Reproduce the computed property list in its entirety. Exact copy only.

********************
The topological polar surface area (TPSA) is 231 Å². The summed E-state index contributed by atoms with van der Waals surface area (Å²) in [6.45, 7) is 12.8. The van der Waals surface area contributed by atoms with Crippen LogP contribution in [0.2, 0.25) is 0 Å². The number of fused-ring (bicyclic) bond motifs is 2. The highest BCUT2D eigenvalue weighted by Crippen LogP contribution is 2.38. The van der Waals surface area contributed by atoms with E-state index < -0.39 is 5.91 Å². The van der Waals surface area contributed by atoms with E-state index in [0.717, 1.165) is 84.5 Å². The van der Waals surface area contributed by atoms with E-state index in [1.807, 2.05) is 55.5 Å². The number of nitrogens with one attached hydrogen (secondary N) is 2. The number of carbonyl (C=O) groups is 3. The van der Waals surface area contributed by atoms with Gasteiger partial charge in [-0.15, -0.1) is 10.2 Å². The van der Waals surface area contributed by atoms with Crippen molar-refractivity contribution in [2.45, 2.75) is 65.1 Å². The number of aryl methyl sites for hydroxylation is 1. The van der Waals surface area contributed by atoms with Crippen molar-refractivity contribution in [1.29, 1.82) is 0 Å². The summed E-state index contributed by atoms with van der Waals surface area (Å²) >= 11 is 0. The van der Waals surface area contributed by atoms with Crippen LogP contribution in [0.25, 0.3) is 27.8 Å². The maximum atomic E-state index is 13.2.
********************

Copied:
The topological polar surface area (TPSA) is 231 Å². The summed E-state index contributed by atoms with van der Waals surface area (Å²) in [6.45, 7) is 12.8. The van der Waals surface area contributed by atoms with Crippen LogP contribution in [0.2, 0.25) is 0 Å². The number of fused-ring (bicyclic) bond motifs is 2. The highest BCUT2D eigenvalue weighted by Crippen LogP contribution is 2.38. The van der Waals surface area contributed by atoms with E-state index < -0.39 is 5.91 Å². The van der Waals surface area contributed by atoms with E-state index in [0.717, 1.165) is 84.5 Å². The van der Waals surface area contributed by atoms with E-state index in [1.807, 2.05) is 55.5 Å². The number of nitrogens with one attached hydrogen (secondary N) is 2. The number of carbonyl (C=O) groups is 3. The van der Waals surface area contributed by atoms with Gasteiger partial charge in [-0.15, -0.1) is 10.2 Å². The van der Waals surface area contributed by atoms with Crippen molar-refractivity contribution in [2.45, 2.75) is 65.1 Å². The number of aryl methyl sites for hydroxylation is 1. The van der Waals surface area contributed by atoms with Crippen molar-refractivity contribution in [1.29, 1.82) is 0 Å². The summed E-state index contributed by atoms with van der Waals surface area (Å²) >= 11 is 0. The van der Waals surface area contributed by atoms with Crippen LogP contribution in [0.25, 0.3) is 27.8 Å². The maximum atomic E-state index is 13.2.